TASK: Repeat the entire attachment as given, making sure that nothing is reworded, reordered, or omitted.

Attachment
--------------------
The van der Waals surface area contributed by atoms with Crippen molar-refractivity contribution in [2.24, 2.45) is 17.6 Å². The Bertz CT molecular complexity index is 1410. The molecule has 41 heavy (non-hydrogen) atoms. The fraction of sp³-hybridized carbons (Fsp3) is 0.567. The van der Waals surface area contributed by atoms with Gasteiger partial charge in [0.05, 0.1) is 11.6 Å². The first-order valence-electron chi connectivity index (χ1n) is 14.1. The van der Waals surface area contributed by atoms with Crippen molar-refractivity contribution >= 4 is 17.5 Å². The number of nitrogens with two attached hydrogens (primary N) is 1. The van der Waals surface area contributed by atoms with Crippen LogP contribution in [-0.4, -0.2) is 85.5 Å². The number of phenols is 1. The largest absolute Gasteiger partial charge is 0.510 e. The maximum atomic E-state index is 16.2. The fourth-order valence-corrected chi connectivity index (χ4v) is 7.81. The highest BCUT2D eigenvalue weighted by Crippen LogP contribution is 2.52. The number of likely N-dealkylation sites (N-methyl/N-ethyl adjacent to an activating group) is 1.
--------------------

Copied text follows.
The van der Waals surface area contributed by atoms with Crippen molar-refractivity contribution in [2.24, 2.45) is 17.6 Å². The Bertz CT molecular complexity index is 1410. The molecule has 41 heavy (non-hydrogen) atoms. The fraction of sp³-hybridized carbons (Fsp3) is 0.567. The van der Waals surface area contributed by atoms with Gasteiger partial charge in [0.05, 0.1) is 11.6 Å². The first-order valence-electron chi connectivity index (χ1n) is 14.1. The van der Waals surface area contributed by atoms with Crippen molar-refractivity contribution >= 4 is 17.5 Å². The number of nitrogens with two attached hydrogens (primary N) is 1. The van der Waals surface area contributed by atoms with Crippen LogP contribution in [-0.4, -0.2) is 85.5 Å². The number of phenols is 1. The largest absolute Gasteiger partial charge is 0.510 e. The maximum atomic E-state index is 16.2. The fourth-order valence-corrected chi connectivity index (χ4v) is 7.81. The highest BCUT2D eigenvalue weighted by Crippen LogP contribution is 2.52. The number of likely N-dealkylation sites (N-methyl/N-ethyl adjacent to an activating group) is 1.